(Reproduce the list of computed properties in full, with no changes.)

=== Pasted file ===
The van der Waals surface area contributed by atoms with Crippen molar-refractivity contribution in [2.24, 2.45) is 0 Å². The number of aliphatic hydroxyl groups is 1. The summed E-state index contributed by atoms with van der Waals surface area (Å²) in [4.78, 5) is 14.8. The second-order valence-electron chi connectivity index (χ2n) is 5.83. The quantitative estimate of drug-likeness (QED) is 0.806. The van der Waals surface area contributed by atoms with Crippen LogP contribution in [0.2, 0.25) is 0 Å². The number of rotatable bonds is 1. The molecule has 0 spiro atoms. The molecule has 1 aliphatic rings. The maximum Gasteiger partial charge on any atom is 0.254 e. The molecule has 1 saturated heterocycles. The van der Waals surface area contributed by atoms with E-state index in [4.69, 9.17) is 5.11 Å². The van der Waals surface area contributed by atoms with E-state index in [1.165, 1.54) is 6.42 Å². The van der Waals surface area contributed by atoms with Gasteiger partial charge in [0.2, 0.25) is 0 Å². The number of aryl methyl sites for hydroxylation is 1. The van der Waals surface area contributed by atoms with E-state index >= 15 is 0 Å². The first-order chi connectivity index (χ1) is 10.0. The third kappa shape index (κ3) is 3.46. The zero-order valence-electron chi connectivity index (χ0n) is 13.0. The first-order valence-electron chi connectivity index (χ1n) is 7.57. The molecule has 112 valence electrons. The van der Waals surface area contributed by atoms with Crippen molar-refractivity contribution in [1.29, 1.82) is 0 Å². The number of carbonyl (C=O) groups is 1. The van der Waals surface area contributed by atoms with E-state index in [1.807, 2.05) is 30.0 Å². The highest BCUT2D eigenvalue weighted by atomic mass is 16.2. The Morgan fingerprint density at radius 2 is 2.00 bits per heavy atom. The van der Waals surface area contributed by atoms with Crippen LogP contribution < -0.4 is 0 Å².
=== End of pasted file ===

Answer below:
The van der Waals surface area contributed by atoms with Crippen molar-refractivity contribution in [2.24, 2.45) is 0 Å². The number of aliphatic hydroxyl groups is 1. The summed E-state index contributed by atoms with van der Waals surface area (Å²) in [4.78, 5) is 14.8. The second-order valence-electron chi connectivity index (χ2n) is 5.83. The quantitative estimate of drug-likeness (QED) is 0.806. The van der Waals surface area contributed by atoms with Crippen LogP contribution in [0.2, 0.25) is 0 Å². The number of rotatable bonds is 1. The molecule has 0 spiro atoms. The molecule has 1 aliphatic rings. The maximum Gasteiger partial charge on any atom is 0.254 e. The molecule has 1 saturated heterocycles. The van der Waals surface area contributed by atoms with E-state index in [4.69, 9.17) is 5.11 Å². The van der Waals surface area contributed by atoms with E-state index in [1.165, 1.54) is 6.42 Å². The van der Waals surface area contributed by atoms with Gasteiger partial charge in [0.2, 0.25) is 0 Å². The number of aryl methyl sites for hydroxylation is 1. The van der Waals surface area contributed by atoms with E-state index >= 15 is 0 Å². The first-order chi connectivity index (χ1) is 10.0. The third kappa shape index (κ3) is 3.46. The zero-order valence-electron chi connectivity index (χ0n) is 13.0. The first-order valence-electron chi connectivity index (χ1n) is 7.57. The molecule has 112 valence electrons. The van der Waals surface area contributed by atoms with Crippen molar-refractivity contribution in [1.29, 1.82) is 0 Å². The number of carbonyl (C=O) groups is 1. The van der Waals surface area contributed by atoms with E-state index in [1.807, 2.05) is 30.0 Å². The highest BCUT2D eigenvalue weighted by atomic mass is 16.2. The Morgan fingerprint density at radius 2 is 2.00 bits per heavy atom. The van der Waals surface area contributed by atoms with Crippen LogP contribution < -0.4 is 0 Å².